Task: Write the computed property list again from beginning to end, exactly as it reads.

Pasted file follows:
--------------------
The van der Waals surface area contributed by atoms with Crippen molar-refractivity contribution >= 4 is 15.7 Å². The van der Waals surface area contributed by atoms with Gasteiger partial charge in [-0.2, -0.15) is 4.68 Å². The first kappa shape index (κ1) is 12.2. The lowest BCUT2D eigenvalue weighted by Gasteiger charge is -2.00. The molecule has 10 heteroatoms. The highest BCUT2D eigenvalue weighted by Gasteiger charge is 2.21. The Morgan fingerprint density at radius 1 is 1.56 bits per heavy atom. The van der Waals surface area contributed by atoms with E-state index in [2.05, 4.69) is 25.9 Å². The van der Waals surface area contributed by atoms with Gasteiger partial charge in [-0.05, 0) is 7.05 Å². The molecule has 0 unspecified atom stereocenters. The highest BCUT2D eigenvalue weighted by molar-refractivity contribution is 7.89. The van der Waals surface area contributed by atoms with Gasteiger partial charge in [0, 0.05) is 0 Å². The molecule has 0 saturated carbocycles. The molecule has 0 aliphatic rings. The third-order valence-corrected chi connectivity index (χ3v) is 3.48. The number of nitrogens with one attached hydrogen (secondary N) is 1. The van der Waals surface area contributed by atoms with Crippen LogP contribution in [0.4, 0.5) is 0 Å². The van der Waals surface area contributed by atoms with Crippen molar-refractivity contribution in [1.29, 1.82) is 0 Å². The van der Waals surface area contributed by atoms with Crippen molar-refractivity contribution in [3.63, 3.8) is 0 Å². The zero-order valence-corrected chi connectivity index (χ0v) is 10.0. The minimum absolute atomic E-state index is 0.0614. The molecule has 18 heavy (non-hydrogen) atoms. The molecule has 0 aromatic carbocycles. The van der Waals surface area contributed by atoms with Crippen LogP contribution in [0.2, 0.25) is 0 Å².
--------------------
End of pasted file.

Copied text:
The van der Waals surface area contributed by atoms with Crippen molar-refractivity contribution >= 4 is 15.7 Å². The van der Waals surface area contributed by atoms with Gasteiger partial charge in [-0.2, -0.15) is 4.68 Å². The first kappa shape index (κ1) is 12.2. The lowest BCUT2D eigenvalue weighted by Gasteiger charge is -2.00. The molecule has 10 heteroatoms. The highest BCUT2D eigenvalue weighted by Gasteiger charge is 2.21. The Morgan fingerprint density at radius 1 is 1.56 bits per heavy atom. The van der Waals surface area contributed by atoms with E-state index in [2.05, 4.69) is 25.9 Å². The van der Waals surface area contributed by atoms with Gasteiger partial charge in [-0.05, 0) is 7.05 Å². The molecule has 0 unspecified atom stereocenters. The highest BCUT2D eigenvalue weighted by molar-refractivity contribution is 7.89. The van der Waals surface area contributed by atoms with Gasteiger partial charge in [0, 0.05) is 0 Å². The molecule has 0 saturated carbocycles. The molecule has 0 aliphatic rings. The third-order valence-corrected chi connectivity index (χ3v) is 3.48. The number of nitrogens with one attached hydrogen (secondary N) is 1. The van der Waals surface area contributed by atoms with Crippen LogP contribution in [0.4, 0.5) is 0 Å². The van der Waals surface area contributed by atoms with Crippen molar-refractivity contribution in [1.29, 1.82) is 0 Å². The van der Waals surface area contributed by atoms with Crippen molar-refractivity contribution in [3.63, 3.8) is 0 Å². The zero-order valence-corrected chi connectivity index (χ0v) is 10.0. The minimum absolute atomic E-state index is 0.0614. The molecule has 18 heavy (non-hydrogen) atoms. The molecule has 0 aromatic carbocycles. The van der Waals surface area contributed by atoms with Crippen LogP contribution in [0.2, 0.25) is 0 Å².